President Joe Biden and his team have said little, if anything, about old-growth forests — typically defined as those at least 150 years old and largely undisturbed by human activity. These forests sequester massive amounts of carbon in trees and soil, and scientists say protecting the few that remain intact will prove key to meeting climate and biodiversity targets.
Researchers have worked out a way to transform food scraps, used cooking oil, animal manure and wastewater sludge into jet fuel with a carbon footprint 165% lower than standard jet fuel, according to a new study published in the Proceedings of the National Academy of Sciences.
We speak with leading climate scientist Michael Mann about the catastrophic impact of the climate crisis around the world. He says he and other scientists predicted the extreme weather events now wreaking havoc. “We said that if we don’t stop burning fossil fuels and elevating the levels of carbon pollution in the atmosphere and we continue to warm up the planet, we will see unprecedented heat waves and wildfires and floods and droughts and superstorms,” says Mann.
As Japan marks the 10th anniversary of the Fukushima Daiichi nuclear disaster, the global conversation around the merits of using nuclear power to tackle the climate crisis remains hot. Many environmentalists are opposed, pointing to the risk of nuclear meltdowns and the difficulty of properly disposing of nuclear waste.
The main focus of the War Legacies Project is to document the long-term effects of the defoliant known as Agent Orange and provide humanitarian aid to its victims.
June saw a series of destructive blazes that swept through rural counties at the northern edge of the state, fueled by a historic Pacific Northwest heat wave. But July is already shaping up to be worse. One thing everyone agrees on is that climate change is a factor that cannot be ignored. “The exceptional fire weather this year and in recent years does not represent random bad luck,” said Jacob Bendix, a Syracuse University professor who specializes in pyrogeography, or the study of wildfire distribution. “It is among the results of our adding carbon to the atmosphere — results that were predictable, and indeed that have been predicted for decades.”
Two lobbyists for Exxon have been caught on tape admitting how the company manipulates politicians and the public. Among the damning admissions are that the company views its advocacy for a carbon tax as little more than “an advocacy tool” and that it once funded “shadow groups” to fight climate science. When it comes to oil and gas majors, getting a peek at the internal workings of a company past its PR-heavy facade is rare. But the new investigation conducted by Unearthed, the investigative arm of Greenpeace UK, provides a revealing peek behind the curtain of secrecy to show how Big Oil operates to game the system.
But just as we humans have littered the Earth with our rubbish and the seas with our runoff, we've also poisoned the planet with our ruckus. And while noise is often treated more as a fist-shaking nuisance than a global health risk, it turns it isn't just annoying, it's actually killing us. "When we look at the healthiest ecosystems that exist today on our planet, we're finding they're also the quietest places," Hempton said. "They are the places taking carbon out of the environment, producing oxygen for us to breathe and where endangered species aren't endangered." When Hempton says that by saving quiet, you wind up saving everything else, this is exactly what he means – healthy soundscapes sustain healthy environments, and if we were to start treating noise as the soundtrack of climate change and noise pollution as pollution, it would have resounding effects on every living thing, including ourselves.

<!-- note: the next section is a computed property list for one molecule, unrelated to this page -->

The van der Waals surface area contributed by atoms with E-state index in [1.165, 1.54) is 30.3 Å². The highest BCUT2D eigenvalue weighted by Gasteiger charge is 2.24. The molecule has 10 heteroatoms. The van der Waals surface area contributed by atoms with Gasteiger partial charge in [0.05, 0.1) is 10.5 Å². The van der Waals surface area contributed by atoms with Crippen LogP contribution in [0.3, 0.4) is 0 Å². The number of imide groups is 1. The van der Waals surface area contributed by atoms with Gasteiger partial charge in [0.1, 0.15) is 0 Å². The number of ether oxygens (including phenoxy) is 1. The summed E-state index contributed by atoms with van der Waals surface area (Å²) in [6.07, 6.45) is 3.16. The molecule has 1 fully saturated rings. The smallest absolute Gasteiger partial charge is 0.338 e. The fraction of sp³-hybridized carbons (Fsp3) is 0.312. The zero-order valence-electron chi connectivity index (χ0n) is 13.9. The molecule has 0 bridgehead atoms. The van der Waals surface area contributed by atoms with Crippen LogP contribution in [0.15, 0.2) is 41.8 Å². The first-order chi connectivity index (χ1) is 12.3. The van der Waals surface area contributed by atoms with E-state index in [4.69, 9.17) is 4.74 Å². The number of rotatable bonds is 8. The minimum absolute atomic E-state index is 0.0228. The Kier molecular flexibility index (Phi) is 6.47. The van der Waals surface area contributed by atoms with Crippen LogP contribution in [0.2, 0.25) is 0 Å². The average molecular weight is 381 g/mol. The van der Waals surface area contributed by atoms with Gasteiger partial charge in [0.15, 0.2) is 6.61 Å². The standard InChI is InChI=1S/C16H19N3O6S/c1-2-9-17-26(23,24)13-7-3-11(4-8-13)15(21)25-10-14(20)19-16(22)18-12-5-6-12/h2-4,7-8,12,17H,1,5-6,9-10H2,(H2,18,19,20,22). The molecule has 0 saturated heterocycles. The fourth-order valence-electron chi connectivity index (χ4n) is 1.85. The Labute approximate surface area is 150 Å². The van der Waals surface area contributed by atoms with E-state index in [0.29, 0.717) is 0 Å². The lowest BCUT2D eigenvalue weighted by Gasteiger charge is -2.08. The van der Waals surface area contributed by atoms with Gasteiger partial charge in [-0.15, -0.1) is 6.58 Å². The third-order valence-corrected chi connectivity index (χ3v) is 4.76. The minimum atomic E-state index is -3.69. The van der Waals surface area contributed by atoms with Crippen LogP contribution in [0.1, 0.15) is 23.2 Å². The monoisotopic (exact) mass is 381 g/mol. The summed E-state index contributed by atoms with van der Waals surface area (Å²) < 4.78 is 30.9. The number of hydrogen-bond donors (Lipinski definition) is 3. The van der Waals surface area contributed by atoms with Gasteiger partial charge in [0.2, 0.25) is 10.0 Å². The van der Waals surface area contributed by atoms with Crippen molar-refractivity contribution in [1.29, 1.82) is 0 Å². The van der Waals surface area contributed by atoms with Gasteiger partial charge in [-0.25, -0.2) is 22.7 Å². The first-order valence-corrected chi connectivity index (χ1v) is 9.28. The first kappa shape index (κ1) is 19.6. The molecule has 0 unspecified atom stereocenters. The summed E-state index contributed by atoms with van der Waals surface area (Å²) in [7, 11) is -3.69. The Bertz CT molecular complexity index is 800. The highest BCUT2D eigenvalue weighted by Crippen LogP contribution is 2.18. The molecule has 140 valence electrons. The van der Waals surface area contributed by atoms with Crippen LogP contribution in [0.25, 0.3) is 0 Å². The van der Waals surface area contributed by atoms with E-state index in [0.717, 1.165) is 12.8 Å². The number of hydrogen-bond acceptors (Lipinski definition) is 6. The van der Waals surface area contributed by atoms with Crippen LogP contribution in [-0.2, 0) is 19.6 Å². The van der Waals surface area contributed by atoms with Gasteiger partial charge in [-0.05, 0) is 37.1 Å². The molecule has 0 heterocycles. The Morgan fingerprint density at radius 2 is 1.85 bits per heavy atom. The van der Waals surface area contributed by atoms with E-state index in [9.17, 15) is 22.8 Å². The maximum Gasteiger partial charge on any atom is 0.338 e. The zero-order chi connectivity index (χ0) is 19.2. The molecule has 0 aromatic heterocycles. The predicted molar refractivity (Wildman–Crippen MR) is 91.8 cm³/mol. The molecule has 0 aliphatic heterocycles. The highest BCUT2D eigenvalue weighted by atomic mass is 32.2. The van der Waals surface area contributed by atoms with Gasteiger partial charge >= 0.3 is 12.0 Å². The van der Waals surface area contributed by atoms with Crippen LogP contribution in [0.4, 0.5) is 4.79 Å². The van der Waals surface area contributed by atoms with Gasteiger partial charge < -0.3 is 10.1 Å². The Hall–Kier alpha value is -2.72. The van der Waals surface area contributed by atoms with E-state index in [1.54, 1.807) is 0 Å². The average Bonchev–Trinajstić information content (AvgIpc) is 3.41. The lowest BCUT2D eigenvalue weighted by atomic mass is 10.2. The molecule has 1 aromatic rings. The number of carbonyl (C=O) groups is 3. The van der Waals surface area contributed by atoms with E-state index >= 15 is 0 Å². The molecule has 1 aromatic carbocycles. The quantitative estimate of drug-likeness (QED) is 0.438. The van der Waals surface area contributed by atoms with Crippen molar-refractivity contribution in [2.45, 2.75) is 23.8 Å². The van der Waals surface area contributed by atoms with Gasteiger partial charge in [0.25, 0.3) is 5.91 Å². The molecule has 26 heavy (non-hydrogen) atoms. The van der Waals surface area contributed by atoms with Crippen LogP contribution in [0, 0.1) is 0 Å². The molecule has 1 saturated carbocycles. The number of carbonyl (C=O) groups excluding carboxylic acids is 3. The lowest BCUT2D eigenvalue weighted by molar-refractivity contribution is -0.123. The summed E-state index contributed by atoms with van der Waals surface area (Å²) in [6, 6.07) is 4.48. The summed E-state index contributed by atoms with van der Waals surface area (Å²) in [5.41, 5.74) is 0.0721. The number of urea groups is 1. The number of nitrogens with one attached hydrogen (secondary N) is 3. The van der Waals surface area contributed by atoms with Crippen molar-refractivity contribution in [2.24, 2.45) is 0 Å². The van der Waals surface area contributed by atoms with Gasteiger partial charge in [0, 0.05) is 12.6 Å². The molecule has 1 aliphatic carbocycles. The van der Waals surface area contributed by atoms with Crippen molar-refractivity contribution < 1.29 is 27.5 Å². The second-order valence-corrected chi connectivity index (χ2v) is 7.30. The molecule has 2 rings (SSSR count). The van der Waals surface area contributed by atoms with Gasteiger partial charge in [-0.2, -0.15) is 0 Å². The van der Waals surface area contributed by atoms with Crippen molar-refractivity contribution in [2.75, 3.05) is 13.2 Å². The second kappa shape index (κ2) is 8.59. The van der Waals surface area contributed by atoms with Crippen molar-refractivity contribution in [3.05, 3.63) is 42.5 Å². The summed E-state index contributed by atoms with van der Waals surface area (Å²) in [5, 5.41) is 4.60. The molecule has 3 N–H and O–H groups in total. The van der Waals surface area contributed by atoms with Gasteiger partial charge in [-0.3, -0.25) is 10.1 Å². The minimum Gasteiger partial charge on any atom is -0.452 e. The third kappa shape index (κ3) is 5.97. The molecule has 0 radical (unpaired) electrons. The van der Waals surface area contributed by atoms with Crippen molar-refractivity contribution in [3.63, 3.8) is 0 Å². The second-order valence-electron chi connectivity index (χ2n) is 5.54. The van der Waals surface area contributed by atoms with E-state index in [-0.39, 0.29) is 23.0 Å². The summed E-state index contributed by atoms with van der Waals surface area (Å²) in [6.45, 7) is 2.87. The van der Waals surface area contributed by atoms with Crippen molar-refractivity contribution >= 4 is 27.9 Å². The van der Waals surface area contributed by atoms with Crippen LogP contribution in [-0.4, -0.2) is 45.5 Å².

Embarking on an 800-mile walk across the state of Florida, Nicholas Vazquez is a 23-year-old climate activist using unconventional tactics to raise awareness for climate change.
Moved by the lack of opportunity for women and youth in her community in El Salvador, Reina Molino ventures to Guatemala to study bici-maquinas—bicycle pedal-power technology. Leaving everything she knows behind, Reina embarks on an inspiring journey of self-empowerment and problem solving. Through the mentorship of Carlos, founder of the social enterprise Bici-Tec and the friendship of Geovany, Reina seeks to find her life purpose and change the lives of people in her community. For more information visit http://bicitec.org/ This video was produced on location by an Actuality Abroad student crew and shot primarily with Canon cameras.
Floating wind projects take advantage of steady winds that blow offshore. Those faster, steadier winds can produce more energy. Wind power increases with the cube of wind speed. Bigger turbines with longer blades capture more wind and are more aerodynamically efficient. How they overcome obstacles such as interference with fisheries, environmental damage, and high cost will influence how many, and which ones, get built.